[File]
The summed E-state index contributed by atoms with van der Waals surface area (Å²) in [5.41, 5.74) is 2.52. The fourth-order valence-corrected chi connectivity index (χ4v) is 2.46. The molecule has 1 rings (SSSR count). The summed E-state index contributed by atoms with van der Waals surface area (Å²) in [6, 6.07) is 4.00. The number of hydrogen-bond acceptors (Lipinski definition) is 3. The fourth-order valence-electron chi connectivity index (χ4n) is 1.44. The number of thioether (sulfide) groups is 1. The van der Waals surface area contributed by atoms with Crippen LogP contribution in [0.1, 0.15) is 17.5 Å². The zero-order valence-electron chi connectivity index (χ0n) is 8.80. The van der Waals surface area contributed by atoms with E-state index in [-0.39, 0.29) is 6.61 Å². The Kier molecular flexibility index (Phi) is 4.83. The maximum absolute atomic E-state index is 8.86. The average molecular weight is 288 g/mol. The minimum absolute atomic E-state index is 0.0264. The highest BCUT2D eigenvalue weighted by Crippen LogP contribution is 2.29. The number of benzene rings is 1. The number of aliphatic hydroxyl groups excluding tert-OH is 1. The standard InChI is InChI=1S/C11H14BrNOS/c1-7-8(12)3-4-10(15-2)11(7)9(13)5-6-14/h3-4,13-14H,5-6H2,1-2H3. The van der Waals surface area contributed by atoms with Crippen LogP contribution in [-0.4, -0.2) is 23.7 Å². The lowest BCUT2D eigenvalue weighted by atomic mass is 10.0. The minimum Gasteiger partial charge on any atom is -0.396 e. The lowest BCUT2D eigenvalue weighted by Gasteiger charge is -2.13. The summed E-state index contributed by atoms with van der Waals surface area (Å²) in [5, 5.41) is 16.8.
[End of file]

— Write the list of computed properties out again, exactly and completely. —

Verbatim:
The summed E-state index contributed by atoms with van der Waals surface area (Å²) in [5.41, 5.74) is 2.52. The fourth-order valence-corrected chi connectivity index (χ4v) is 2.46. The molecule has 1 rings (SSSR count). The summed E-state index contributed by atoms with van der Waals surface area (Å²) in [6, 6.07) is 4.00. The number of hydrogen-bond acceptors (Lipinski definition) is 3. The fourth-order valence-electron chi connectivity index (χ4n) is 1.44. The number of thioether (sulfide) groups is 1. The van der Waals surface area contributed by atoms with Crippen LogP contribution in [0.1, 0.15) is 17.5 Å². The zero-order valence-electron chi connectivity index (χ0n) is 8.80. The van der Waals surface area contributed by atoms with E-state index in [-0.39, 0.29) is 6.61 Å². The Kier molecular flexibility index (Phi) is 4.83. The maximum absolute atomic E-state index is 8.86. The average molecular weight is 288 g/mol. The minimum absolute atomic E-state index is 0.0264. The highest BCUT2D eigenvalue weighted by Crippen LogP contribution is 2.29. The number of benzene rings is 1. The number of aliphatic hydroxyl groups excluding tert-OH is 1. The standard InChI is InChI=1S/C11H14BrNOS/c1-7-8(12)3-4-10(15-2)11(7)9(13)5-6-14/h3-4,13-14H,5-6H2,1-2H3. The van der Waals surface area contributed by atoms with Crippen LogP contribution in [-0.4, -0.2) is 23.7 Å². The lowest BCUT2D eigenvalue weighted by atomic mass is 10.0. The minimum Gasteiger partial charge on any atom is -0.396 e. The lowest BCUT2D eigenvalue weighted by Gasteiger charge is -2.13. The summed E-state index contributed by atoms with van der Waals surface area (Å²) in [5, 5.41) is 16.8.